History of the e-bike

The earliest examples of motorised bikes made use of gas-based engines. Only a very small amount of bikes available at that time used electric motors.

Batteries back then used to be based upon lead-acid - these were very heavy and not nearly as efficient as today's technology, which is usually based upon lithium-ion tech. However, the old style of battery did have one advantage - their weight and bulk made them more resistant to debilitating weather and temperatures.

Around the year 1898, one of the first rear wheel electric bikes was invented - a belt was ran along the outside of the bike.

Electric Bikes didn't gain too much popularity for most of the 20th century, as motorcycles were seen as cheaper and more effective ways of getting around.

However, in the 1990's, several key technological developments ushered in a new era for the electric bike. In Japan, torque sensors and power controls were invented. A bike called "The Zike" was produced - this bike made use of Nickel-Cadmium batteries in addition to a permanent magnet motor (both of which were fixed to the bike).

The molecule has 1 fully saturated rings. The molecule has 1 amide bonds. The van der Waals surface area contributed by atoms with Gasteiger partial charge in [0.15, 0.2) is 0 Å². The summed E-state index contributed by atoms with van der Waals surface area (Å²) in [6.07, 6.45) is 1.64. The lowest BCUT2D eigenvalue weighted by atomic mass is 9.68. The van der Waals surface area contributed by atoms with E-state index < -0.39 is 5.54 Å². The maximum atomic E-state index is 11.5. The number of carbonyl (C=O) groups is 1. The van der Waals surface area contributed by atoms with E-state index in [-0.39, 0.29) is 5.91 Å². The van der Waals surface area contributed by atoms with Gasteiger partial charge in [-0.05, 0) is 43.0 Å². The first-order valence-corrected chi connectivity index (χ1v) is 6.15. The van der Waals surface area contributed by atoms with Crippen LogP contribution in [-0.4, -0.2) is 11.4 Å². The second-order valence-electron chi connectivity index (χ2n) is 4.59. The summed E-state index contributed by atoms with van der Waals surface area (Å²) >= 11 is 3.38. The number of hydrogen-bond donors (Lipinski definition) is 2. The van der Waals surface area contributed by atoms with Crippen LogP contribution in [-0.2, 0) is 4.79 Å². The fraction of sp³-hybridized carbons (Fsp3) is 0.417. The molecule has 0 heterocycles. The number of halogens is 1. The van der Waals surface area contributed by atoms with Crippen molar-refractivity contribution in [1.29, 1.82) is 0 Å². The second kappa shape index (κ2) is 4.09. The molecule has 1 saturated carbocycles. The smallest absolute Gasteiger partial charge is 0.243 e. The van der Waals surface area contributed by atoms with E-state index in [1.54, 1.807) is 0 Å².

During 1995, over 106 million electric bikes were sold. By the start of the 2000's, companies like Panasonic and Yamaha were producing 'sealed drive units' (where all the motor components were neatly packaged up into a single unit - this protected them from water and dirt).

Between 2000 and 2004, production of electric bicycles grew by over 40%.

The electric bike market is growing rapidly as each year goes by - growing concern about the cost and sustainability of fossil fuels is causing people to seriously consider an electric bike as their main mode of transport. Indeed in Asia, electric bikes are more prominent than cars due to the need for cheaper transportation.

Nowadays, you can find electric bikes in all sorts of different styles and shapes, so whether you're a road racer or a mountain rider, you'll always be able to go electric when you buy a new bike.